Scientists probe Southern Ocean black smokers for first time
6 February 2010 by Tom Marshall
Scientists on the British research ship RRS James Cook have explored deep-sea volcanic vents in the Southern Ocean for the first time with a remotely-operated vehicle.
The team have been working a mile and a half deep on the ocean floor to understand the extreme environment around the vents.
Hydrothermal vents, or 'black smokers', are spots on the seabed where volcanic gases and fluid from deep within the Earth force their way through the crust and into the sea. They are dotted along chains of undersea volcanoes where tectonic plates meet. Already the scientists have visited two Antarctic black smoker sites, and they're now on their way to investigate a third possible location.
"Until now we've never visited hydrothermal vents in the Southern Ocean with submersibles" says Professor Paul Tyler, a deep-sea biologist at the National Oceanography Centre, Southampton (NOCS) who has taken part in the research.
The same team first saw the vents using a towed camera during a cruise on the British Antarctic Survey ship RRS James Clark Ross in January 2009. This year they've returned to the East Scotia Ridge, southeast of the South Sandwich Islands, aboard the RRS James Cook.
The ship is carrying Isis, the UK's deep-diving remotely-operated vehicle (ROV), which is equipped with robotic arms to collect samples and high-definition cameras to reveal the world of the vents.
The East Scotia Ridge (top box) and the Bransfield Strait
Isis has sampled the fluids gushing from the black smokers, which are hotter than 300°C, and collected animals that live around the vents, bringing them back to the surface for study in specially pressurised chambers. These animals are now being identified, to shed light on the biodiversity of vent ecosystems in the area.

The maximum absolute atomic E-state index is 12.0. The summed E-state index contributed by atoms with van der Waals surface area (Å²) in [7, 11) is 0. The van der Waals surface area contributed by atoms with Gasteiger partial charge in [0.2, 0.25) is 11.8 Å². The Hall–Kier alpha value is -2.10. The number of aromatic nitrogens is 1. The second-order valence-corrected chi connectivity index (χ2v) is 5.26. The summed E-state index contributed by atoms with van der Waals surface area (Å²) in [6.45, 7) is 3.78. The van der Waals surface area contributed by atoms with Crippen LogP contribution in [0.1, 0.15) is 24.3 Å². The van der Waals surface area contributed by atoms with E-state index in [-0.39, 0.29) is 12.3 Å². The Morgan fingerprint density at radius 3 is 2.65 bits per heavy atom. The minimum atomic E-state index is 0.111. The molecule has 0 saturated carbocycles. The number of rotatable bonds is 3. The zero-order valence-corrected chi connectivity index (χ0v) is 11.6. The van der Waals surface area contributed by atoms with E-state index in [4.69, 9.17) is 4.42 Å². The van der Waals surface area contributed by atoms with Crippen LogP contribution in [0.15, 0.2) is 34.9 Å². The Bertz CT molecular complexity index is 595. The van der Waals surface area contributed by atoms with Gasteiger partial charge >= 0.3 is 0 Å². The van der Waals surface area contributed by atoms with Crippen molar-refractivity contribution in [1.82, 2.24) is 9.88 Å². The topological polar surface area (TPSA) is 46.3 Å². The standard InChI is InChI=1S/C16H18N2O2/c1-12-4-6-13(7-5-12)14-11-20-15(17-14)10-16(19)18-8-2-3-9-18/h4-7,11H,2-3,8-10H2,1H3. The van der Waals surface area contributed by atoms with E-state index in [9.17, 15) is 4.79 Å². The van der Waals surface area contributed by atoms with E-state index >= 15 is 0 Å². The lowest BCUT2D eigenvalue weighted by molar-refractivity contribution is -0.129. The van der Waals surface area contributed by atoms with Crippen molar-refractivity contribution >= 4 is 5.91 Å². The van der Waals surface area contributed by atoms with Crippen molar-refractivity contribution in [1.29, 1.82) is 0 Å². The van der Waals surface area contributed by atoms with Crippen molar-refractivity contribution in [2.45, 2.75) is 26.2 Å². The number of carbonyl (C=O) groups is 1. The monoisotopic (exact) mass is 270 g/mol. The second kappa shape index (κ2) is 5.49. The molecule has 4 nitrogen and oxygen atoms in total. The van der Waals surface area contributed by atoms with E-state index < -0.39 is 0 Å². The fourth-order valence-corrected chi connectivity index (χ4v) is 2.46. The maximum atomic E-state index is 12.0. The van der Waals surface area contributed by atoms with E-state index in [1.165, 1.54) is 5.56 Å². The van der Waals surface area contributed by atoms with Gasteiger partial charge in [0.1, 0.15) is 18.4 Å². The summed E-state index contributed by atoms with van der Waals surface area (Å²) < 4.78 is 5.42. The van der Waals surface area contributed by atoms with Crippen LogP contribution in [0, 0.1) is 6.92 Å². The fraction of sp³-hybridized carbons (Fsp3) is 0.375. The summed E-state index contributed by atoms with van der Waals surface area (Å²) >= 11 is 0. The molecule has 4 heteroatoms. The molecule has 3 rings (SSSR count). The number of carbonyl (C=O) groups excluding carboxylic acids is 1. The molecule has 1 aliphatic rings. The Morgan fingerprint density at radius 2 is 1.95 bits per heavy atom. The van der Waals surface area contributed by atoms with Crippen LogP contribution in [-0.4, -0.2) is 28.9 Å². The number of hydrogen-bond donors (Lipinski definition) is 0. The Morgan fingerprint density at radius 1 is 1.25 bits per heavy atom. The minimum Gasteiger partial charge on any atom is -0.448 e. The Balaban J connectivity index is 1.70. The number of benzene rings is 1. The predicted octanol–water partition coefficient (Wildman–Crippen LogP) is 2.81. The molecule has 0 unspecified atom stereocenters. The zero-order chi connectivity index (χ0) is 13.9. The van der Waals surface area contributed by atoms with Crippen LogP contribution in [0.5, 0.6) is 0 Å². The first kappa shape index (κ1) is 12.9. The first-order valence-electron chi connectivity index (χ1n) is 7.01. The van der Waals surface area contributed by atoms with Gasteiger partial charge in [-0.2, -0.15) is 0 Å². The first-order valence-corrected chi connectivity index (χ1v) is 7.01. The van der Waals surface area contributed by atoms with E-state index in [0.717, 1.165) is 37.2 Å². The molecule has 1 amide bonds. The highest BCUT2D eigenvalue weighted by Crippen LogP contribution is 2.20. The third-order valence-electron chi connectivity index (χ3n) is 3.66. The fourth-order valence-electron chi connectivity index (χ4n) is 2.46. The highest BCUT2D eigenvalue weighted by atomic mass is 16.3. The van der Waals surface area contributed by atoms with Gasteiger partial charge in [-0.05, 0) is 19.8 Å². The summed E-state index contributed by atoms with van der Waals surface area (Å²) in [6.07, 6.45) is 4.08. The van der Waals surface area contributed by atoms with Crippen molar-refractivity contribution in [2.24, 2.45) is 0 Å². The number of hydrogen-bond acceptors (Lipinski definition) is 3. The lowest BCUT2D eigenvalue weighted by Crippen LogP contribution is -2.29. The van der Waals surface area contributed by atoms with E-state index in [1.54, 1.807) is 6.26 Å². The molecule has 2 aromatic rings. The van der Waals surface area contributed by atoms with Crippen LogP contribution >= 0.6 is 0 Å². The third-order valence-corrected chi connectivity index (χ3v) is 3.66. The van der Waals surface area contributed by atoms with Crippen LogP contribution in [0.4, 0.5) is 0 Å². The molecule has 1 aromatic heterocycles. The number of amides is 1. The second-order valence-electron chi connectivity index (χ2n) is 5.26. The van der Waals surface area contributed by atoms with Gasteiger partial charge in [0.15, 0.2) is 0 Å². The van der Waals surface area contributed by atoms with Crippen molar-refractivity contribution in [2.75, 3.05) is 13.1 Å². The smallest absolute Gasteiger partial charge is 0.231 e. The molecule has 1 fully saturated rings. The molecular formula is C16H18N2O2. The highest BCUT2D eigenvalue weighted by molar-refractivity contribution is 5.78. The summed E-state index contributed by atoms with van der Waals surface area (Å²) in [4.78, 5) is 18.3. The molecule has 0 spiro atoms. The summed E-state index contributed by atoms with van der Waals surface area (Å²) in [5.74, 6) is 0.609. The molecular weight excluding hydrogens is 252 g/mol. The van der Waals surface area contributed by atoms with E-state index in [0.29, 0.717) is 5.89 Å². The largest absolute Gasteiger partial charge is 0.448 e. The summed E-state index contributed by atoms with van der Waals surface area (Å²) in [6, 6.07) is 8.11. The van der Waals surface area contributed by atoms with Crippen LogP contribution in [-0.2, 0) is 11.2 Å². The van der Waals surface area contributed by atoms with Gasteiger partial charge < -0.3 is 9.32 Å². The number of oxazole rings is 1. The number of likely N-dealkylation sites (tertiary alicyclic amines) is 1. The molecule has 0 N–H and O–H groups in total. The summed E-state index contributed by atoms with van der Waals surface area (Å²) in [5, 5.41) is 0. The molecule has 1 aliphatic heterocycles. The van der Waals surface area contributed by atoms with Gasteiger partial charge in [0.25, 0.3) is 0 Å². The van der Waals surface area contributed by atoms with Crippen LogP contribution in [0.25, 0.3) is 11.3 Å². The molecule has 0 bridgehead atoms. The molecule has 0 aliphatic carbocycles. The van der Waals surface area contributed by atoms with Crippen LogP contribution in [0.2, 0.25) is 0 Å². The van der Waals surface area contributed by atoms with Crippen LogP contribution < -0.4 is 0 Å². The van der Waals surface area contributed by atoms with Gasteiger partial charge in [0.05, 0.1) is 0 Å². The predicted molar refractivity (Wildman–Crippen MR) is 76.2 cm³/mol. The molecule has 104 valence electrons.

"We can already tell that the vent ecosystem is rich in fauna," Tyler says. "These vents are so isolated that it was a real possibility there wouldn't be anything bigger than microbes living there. But the ROV found a significant hydrothermally-driven community of animals at both sites."
ISIS being deployed
The team plan to announce more about the creatures around the vent once they've studied them further. The animals will be analysed at a molecular level to determine how they are related to animals living at vents in other oceans.
Different species have been found at vents in different oceans, creating a global jigsaw puzzle of marine life that the researchers hope to further complete with their discoveries. The team will also investigate how the species cope with the conditions around the vents, what they eat, and how they reproduce.
Black smokers were only discovered in 1977, when scientists examining the floor of the Pacific Ocean found vents gushing hot mineral-rich fluids into the water. Since then we've learned that these environments support complex, unique ecosystems. But large areas of the world's oceans have yet to be explored for deep-sea vents, particularly towards the poles. Before this project, black smokers had never been found in the Southern Ocean.
Most life on earth depends directly or indirectly on the energy provided by sunlight. Plants exploit that energy through photosynthesis, and most animals either eat plants or other animals. But at deep-sea vents, far beyond the reach of sunlight, the food chain instead starts with microscopic organisms that get their energy from the chemicals in the vent fluid. Other organisms like prawns or shellfish then feed on these microbes.
Expedition scientists launching Isis
The RRS James Cook will return to port in Montevideo in Uruguay on 21 February. In the meantime the ship is moving on to a third site, at the Kemp seamount, a gigantic underwater mountain. Last year the sonar of RRS James Clark Ross discovered a previously-unknown undersea crater here, four miles across and a mile deep. The team now hopes to learn more about what lives in this unexplored feature of the ocean floor.
The current expedition is led by Dr Alex Rogers of the Institute of Zoology in London, and the project team includes researchers from NOCS, the British Antarctic Survey, and the universities of Southampton, Newcastle and Bristol, together with the Woods Hole Oceanographic Institution in the US.